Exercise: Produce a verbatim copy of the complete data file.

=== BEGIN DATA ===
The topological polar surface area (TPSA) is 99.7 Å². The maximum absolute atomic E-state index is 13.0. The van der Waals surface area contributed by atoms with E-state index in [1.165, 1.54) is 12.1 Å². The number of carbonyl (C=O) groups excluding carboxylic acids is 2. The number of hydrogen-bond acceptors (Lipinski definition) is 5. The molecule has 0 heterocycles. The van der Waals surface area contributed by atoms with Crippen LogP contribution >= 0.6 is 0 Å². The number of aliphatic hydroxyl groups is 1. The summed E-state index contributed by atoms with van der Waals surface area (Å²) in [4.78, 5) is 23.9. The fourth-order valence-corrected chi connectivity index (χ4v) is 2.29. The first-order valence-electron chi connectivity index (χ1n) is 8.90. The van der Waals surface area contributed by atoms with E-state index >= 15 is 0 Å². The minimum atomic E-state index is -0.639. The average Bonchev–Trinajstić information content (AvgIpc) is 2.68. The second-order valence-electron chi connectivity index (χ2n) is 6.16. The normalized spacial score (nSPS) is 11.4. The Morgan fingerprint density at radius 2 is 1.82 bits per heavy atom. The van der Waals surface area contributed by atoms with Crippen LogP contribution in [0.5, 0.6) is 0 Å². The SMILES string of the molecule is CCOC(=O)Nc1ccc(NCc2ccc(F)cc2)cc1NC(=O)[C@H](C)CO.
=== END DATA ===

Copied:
The topological polar surface area (TPSA) is 99.7 Å². The maximum absolute atomic E-state index is 13.0. The van der Waals surface area contributed by atoms with E-state index in [1.165, 1.54) is 12.1 Å². The number of carbonyl (C=O) groups excluding carboxylic acids is 2. The number of hydrogen-bond acceptors (Lipinski definition) is 5. The molecule has 0 heterocycles. The van der Waals surface area contributed by atoms with Crippen LogP contribution >= 0.6 is 0 Å². The number of aliphatic hydroxyl groups is 1. The summed E-state index contributed by atoms with van der Waals surface area (Å²) in [4.78, 5) is 23.9. The fourth-order valence-corrected chi connectivity index (χ4v) is 2.29. The first-order valence-electron chi connectivity index (χ1n) is 8.90. The van der Waals surface area contributed by atoms with E-state index >= 15 is 0 Å². The minimum atomic E-state index is -0.639. The average Bonchev–Trinajstić information content (AvgIpc) is 2.68. The second-order valence-electron chi connectivity index (χ2n) is 6.16. The normalized spacial score (nSPS) is 11.4. The Morgan fingerprint density at radius 2 is 1.82 bits per heavy atom. The van der Waals surface area contributed by atoms with Crippen LogP contribution in [0.5, 0.6) is 0 Å². The SMILES string of the molecule is CCOC(=O)Nc1ccc(NCc2ccc(F)cc2)cc1NC(=O)[C@H](C)CO.